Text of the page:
By now you’ve heard that the great comedian Robin Williams is
dead. In all likelihood you have also learned not only that the poor
man killed himself while in the throes of a crippling depression,
but the graphic details about how he did it.
About all we don’t know is exactly how long it took for Williams’
tormented spirit to finally leave his body. But don’t worry: there
are plenty of pundits ready to speculate about it.
Robin Williams was 63. Over almost four decades he carved out
a space for himself in our collective consciousness as one of the
funniest English-speakers on the planet. Williams was a vastly
talented performer, but what made him so extraordinary was his
rare and subversive ability to somehow embody the ways thought
and language connect and spark each other. Calling what he could
do improvisation is an understatement.
Williams was not only beloved as so many of the greatest clowns
seem to be, he was also inspiring. For those of us who came
up amidst the excesses, personal and political, of post-1960’s
America, his comedy invariably featured an outrageously truth-
telling dimension that could turn a talkshow appearance into a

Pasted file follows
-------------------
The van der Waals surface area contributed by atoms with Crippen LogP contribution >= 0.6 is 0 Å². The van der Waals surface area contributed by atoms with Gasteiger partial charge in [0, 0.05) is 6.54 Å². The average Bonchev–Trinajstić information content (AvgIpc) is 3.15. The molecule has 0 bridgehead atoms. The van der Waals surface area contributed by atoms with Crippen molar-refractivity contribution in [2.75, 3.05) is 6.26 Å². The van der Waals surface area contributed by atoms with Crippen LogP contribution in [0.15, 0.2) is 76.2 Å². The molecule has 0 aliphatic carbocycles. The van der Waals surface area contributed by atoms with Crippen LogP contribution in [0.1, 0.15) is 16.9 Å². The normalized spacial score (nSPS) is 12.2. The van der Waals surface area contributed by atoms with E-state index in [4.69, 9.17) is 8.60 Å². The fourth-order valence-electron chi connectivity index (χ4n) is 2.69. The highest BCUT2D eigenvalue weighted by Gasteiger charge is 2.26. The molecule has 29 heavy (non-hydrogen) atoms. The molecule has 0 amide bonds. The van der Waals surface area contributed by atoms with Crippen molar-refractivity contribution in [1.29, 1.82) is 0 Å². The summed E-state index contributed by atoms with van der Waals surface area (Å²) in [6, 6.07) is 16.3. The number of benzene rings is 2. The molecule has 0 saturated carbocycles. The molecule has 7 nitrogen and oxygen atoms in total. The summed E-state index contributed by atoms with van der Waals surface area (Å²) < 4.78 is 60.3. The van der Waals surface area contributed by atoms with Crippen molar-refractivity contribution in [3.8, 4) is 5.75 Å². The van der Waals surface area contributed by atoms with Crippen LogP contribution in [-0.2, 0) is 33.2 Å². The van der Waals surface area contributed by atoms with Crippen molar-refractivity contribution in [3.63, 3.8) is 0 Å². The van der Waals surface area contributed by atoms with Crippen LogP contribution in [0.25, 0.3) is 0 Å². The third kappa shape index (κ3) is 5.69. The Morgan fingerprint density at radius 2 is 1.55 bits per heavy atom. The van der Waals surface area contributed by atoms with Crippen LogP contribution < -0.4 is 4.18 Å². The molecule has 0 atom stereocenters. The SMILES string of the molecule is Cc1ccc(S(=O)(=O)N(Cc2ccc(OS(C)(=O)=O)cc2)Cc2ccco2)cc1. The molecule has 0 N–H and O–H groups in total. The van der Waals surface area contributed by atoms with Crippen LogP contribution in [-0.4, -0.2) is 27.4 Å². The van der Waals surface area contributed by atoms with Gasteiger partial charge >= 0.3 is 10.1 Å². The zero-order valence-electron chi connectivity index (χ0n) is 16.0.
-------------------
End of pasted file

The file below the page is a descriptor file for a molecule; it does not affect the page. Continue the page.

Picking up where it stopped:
psychedelic epic about the state of this country’s scrambled soul.
It followed, I suppose, that people would be curious about the
circumstances of Williams’ death. What struck many of us,
though, as unnecessary, even downright gratuitous, was the level
of gruesome detail brought forth by the Marin County Sheriff’s
Department — and then dutifully reported by the media.
As has been noted elsewhere, ad nauseam, we’ve come a long
way since those days when the press kept Franklin Roosevelt’s
polio-hobbled legs, or John Kennedy’s sexual promiscuity, to
themselves. We live in an age of full disclosure, transparency and a
24-hour news cycle. The beast, we like to say, must be fed.
So, upon the initial reports of Williams’ death, a series of wheels
were programmed, robo-style, to swing into gear. The cops held
a press conference where it seemed nothing was held back. The
press lapped it up and spread the news across every available
They all did their jobs.
It is often said that once people become celebrities, they become
fair game, a kind of public property, and forfeit their privacy.
Ironically, our demand for scoops about the lives of the rich
and famous seems to have increased in direct proportion
to the extent to which real property, like our roads, parks
and institutions, has been privatized. Our obsessive interest
in celebrities is cheap compensation for the erosion of our
No wonder then that the media was so eager to relay the details
of Williams’ death. Indeed, those very details became the subject
for further coverage as pundits then took up the subject of
whether or not their coverage had gone too far.
What came clear was what probably bedeviled Robin Williams the
most: His life cut down to so many empty calories for the media
beast. The man had reason to be depressed.